When Kyoto feels more than ever like a cedar-floored theme park, it’s good to know that there remains a wealth of overlooked places to visit. Dotted throughout lesser-visited areas of the city, small temples and shrines continue to capture the peaceful spirit of Kyoto. Okazaki Jinja is one of them and makes an ideal stop on a day spent walking through eastern Kyoto.
Okazaki Jinja – calm, seclusion and rabbits.
As a new decade dawns, the once-tranquil city of Kyoto is waking up to an entirely new reality. For better or worse, tourism has hit the city in ways that inhabitants could never have imagined. Many of Kyoto’s cultural landmarks, famed for their tranquility, are now overrun by uncapped tourist numbers. For travellers who prefer the quieter things in life, this can be a disappointing realisation. However, there are still plenty of peaceful and secluded sites that have escaped mass tourism; Okazaki Jinja is one of them.
The shrine lies towards the eastern hills of Kyoto, only a few minutes’ walk from the immensely popular Heian-Jinguu. It’s easily overlooked and isn’t listed in many of the city’s English language tourist maps. However, it makes an ideal stop when meandering through Kyoto city on foot. Additionally, if you’re collecting o-mamori (shrine and temple charms), it’s a perfect place to pick up adorable rabbit-themed goodies.
Okazaki Jinja serves its local community in a manner common to many medium-sized Shinto shrines. People choose to celebrate a variety of occasions here, from weddings to business events. However, all are able to enjoy the shrine’s surprisingly large outer grounds and wonderfully peaceful atmosphere. In springtime, the pathways are alive with falling cherry blossoms. Unusually, there are also a number of maple trees which turn a deep shade of lacquer red in November. Okazaki offers a welcome pause from the often rushed pace of visiting Kyoto; visitors can sit and watch the sunlight through the trees, or offer coins and prayers at the Honden (central hall). Most commonly, locals visit to pray for happy marriages and safe childbirth. As such, the shrine is popular with young women and couples.
Okazaki’s place in Kyoto.
Like almost all of Kyoto’s temples and shrines, Okazaki Jinja was built long ago (AD 794). Naturally, this also means the shrine was burned to ash and rebuilt as all-too-common fires swept through the city. As mentioned, the shrine is a popular site for Shinto wedding ceremonies. This is because the enshrined deity of Okazaki Jinja is the legendary Susano Ono Mikoto. His legend tells how he valiantly defeated an eight-headed sea monster in order to win the hand of a princess.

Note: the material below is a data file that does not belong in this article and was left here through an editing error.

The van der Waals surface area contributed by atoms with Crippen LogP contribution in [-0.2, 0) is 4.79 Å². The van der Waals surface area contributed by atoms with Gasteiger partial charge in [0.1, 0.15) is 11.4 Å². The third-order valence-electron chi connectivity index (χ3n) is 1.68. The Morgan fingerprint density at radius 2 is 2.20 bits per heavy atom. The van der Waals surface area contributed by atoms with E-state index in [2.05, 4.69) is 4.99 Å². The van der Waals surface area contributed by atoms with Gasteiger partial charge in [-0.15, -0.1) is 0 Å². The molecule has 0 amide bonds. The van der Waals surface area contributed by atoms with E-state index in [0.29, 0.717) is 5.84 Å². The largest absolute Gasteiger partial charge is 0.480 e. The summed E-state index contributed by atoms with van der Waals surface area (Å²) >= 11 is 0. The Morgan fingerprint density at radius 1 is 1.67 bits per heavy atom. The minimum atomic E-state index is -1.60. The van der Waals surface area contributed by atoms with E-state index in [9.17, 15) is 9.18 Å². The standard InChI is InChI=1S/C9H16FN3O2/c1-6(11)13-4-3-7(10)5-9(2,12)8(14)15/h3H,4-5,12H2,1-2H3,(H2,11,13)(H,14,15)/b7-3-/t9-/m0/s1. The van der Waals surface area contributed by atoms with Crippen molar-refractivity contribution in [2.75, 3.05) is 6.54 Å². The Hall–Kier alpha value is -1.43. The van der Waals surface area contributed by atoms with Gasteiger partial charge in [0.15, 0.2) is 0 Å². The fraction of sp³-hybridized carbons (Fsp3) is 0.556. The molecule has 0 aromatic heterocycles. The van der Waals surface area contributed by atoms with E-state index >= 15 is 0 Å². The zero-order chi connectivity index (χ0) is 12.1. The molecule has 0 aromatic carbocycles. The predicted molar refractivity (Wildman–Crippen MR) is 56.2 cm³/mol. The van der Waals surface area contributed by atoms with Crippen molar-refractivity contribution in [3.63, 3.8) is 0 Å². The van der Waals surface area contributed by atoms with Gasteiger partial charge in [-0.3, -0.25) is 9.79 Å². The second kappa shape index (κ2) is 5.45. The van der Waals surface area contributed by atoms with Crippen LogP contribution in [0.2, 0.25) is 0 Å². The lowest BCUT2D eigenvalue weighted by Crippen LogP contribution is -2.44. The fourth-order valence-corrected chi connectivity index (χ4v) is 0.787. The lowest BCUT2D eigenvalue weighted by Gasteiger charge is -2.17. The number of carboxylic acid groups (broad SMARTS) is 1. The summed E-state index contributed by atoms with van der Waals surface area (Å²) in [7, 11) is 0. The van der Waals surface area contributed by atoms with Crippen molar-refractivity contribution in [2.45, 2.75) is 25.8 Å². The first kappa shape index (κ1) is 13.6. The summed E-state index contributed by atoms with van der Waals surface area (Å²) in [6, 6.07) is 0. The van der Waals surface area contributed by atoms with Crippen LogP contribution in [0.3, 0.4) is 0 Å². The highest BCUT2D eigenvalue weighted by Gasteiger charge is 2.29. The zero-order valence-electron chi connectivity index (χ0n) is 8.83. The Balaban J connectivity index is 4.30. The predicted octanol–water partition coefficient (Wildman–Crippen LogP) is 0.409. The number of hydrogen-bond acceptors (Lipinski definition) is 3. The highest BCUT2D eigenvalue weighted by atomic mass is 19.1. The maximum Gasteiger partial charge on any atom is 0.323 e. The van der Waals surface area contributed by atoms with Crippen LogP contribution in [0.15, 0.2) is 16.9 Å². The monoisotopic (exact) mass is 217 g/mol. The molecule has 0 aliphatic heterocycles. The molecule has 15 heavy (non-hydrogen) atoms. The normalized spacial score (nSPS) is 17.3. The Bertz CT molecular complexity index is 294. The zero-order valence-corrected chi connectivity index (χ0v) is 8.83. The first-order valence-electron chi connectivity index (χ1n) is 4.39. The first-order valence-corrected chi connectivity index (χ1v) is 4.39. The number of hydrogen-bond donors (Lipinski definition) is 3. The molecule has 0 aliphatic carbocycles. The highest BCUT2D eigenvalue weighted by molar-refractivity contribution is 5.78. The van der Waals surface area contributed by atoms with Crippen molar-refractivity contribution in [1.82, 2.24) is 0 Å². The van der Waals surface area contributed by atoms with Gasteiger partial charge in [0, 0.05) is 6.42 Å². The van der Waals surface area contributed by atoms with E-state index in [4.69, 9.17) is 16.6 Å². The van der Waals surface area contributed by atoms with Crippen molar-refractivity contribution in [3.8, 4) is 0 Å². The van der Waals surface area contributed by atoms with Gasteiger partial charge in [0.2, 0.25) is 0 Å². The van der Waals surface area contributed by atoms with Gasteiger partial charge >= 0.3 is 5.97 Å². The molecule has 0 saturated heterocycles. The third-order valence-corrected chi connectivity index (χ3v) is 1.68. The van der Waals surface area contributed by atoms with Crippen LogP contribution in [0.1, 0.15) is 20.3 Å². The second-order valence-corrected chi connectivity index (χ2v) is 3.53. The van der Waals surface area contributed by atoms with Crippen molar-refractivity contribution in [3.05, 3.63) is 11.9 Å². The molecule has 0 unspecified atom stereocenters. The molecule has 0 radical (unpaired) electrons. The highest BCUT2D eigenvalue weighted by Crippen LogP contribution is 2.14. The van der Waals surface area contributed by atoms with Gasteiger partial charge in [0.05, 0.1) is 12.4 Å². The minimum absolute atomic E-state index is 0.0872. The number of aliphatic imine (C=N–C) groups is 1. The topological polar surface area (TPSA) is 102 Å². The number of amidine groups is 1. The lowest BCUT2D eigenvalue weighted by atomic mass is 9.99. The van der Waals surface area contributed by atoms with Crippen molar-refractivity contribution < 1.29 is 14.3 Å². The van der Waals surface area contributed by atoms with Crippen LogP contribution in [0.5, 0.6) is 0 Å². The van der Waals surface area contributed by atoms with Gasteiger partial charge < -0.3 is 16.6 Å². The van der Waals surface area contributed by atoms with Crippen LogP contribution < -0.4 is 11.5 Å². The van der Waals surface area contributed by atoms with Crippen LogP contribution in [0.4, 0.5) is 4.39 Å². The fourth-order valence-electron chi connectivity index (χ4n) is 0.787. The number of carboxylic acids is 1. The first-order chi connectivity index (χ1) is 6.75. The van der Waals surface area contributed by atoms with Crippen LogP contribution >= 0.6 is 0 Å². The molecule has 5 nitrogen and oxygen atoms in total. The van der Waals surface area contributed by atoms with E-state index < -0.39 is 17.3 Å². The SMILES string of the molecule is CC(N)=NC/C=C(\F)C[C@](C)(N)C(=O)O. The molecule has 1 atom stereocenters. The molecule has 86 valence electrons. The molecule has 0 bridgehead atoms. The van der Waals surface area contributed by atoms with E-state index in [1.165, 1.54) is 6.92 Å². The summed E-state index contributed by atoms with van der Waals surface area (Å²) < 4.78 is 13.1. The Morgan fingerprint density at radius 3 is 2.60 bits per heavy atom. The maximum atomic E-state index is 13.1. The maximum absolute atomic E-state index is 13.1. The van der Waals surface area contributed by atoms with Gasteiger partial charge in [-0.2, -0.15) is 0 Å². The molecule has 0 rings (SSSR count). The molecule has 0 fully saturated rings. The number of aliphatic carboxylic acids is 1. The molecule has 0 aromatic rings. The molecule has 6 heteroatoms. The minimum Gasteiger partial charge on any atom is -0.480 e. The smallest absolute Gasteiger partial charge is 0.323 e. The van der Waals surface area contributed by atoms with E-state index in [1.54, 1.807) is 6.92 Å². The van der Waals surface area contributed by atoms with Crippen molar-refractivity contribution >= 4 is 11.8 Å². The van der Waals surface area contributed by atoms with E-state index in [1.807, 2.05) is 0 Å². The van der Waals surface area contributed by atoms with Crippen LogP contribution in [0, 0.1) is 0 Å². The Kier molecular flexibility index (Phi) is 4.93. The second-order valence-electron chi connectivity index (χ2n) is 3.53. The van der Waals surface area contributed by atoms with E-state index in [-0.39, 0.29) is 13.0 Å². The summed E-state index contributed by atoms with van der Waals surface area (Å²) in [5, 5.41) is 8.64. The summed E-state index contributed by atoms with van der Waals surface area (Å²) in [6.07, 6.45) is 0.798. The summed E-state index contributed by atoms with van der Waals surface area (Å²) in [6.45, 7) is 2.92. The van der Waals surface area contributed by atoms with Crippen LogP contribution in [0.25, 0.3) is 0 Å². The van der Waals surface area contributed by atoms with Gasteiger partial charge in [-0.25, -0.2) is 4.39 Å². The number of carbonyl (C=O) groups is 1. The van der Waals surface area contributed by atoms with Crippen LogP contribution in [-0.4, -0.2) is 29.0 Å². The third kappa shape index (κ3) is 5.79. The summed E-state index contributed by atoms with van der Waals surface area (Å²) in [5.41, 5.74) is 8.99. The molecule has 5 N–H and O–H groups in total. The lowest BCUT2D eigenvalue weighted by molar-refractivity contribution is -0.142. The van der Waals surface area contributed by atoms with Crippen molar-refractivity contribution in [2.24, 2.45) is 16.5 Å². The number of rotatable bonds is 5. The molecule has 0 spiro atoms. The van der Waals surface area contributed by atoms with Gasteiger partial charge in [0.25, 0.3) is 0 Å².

White rabbits are in abundance at Okazaki Jinja. Indeed, they’re common in many aspects of Japanese visual culture and are associated with the moon. Specifically, white rabbits are considered to be the ‘animal assistant’ of Okazaki’s enshrined deity. ‘Animal assistants’ are common features in Shinto lore; the sun-goddess Amaterasu is assisted by a three-legged raven (Yatagarasu) and the goddess of rice and harvest, Inari, is synonymous with a fox.
Access and itinerary.
Okazaki Shrine makes an ideal stop on a walking tour of eastern Kyoto. It can serve as a chance to pause and rest after visiting nearby Heian Jingu and before walking to the scenic (and genuinely unmissable) Nanzenji. Alternatively, you could finish at Okazaki after starting at Nanzenji (try an excellent Blue Bottle coffee before leaving) and continuing on to the magnificent Chion-in. This part of Kyoto is north of the Higashiyama district, but still close to Kyoto’s eastern mountains.
If you’re travelling by bike (a popular choice in mercifully flat Kyoto), you could add Okazaki as a stop before travelling from Nanzenji to the Silver Pavilion, along the Path of Philosophy. Best of all, you can get to the shrine by taking City Bus numbers 32, 93, 203 or 204 and alighting at ‘Okazaki Jinja Mae.’
Finally, if you’re feeling a little lost, you can put the shrine’s address into your map app of choice: 51 Okazaki Higashitennocho, Sakyo-ku, Kyoto 607-8305. See more information on the shrine website here.
Post by Japan Journeys.